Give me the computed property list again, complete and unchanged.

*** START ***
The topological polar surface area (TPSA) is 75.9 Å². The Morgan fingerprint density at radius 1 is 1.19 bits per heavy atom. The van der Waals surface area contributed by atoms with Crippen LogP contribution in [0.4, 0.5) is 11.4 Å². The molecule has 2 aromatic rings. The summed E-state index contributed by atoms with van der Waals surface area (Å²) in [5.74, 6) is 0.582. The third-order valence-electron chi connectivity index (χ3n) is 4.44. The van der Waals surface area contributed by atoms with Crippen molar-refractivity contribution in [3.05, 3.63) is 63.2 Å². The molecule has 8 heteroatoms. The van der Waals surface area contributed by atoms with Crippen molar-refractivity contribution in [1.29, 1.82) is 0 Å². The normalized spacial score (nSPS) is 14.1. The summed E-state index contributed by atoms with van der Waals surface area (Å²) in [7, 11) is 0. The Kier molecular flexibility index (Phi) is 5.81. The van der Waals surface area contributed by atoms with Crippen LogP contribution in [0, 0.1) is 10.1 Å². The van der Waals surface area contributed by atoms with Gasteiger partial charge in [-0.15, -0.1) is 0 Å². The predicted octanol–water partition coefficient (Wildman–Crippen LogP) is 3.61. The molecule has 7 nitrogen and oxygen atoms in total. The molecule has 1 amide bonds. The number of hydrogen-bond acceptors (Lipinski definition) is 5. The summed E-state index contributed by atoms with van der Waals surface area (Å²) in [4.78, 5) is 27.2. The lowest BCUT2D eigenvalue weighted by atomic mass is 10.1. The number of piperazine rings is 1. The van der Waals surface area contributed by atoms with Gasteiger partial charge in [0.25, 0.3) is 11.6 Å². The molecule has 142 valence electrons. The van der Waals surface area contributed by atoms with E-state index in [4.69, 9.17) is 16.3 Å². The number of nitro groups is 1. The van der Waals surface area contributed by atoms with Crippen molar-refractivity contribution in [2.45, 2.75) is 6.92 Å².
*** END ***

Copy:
The topological polar surface area (TPSA) is 75.9 Å². The Morgan fingerprint density at radius 1 is 1.19 bits per heavy atom. The van der Waals surface area contributed by atoms with Crippen LogP contribution in [0.4, 0.5) is 11.4 Å². The molecule has 2 aromatic rings. The summed E-state index contributed by atoms with van der Waals surface area (Å²) in [5.74, 6) is 0.582. The third-order valence-electron chi connectivity index (χ3n) is 4.44. The van der Waals surface area contributed by atoms with Crippen molar-refractivity contribution in [3.05, 3.63) is 63.2 Å². The molecule has 8 heteroatoms. The van der Waals surface area contributed by atoms with Crippen molar-refractivity contribution in [1.29, 1.82) is 0 Å². The normalized spacial score (nSPS) is 14.1. The summed E-state index contributed by atoms with van der Waals surface area (Å²) in [7, 11) is 0. The Kier molecular flexibility index (Phi) is 5.81. The van der Waals surface area contributed by atoms with Crippen LogP contribution in [0, 0.1) is 10.1 Å². The van der Waals surface area contributed by atoms with Gasteiger partial charge in [-0.15, -0.1) is 0 Å². The predicted octanol–water partition coefficient (Wildman–Crippen LogP) is 3.61. The molecule has 7 nitrogen and oxygen atoms in total. The molecule has 1 amide bonds. The number of hydrogen-bond acceptors (Lipinski definition) is 5. The summed E-state index contributed by atoms with van der Waals surface area (Å²) in [4.78, 5) is 27.2. The lowest BCUT2D eigenvalue weighted by atomic mass is 10.1. The number of piperazine rings is 1. The van der Waals surface area contributed by atoms with Gasteiger partial charge in [0.25, 0.3) is 11.6 Å². The molecule has 142 valence electrons. The van der Waals surface area contributed by atoms with E-state index in [4.69, 9.17) is 16.3 Å². The number of nitro groups is 1. The van der Waals surface area contributed by atoms with Crippen molar-refractivity contribution in [2.45, 2.75) is 6.92 Å².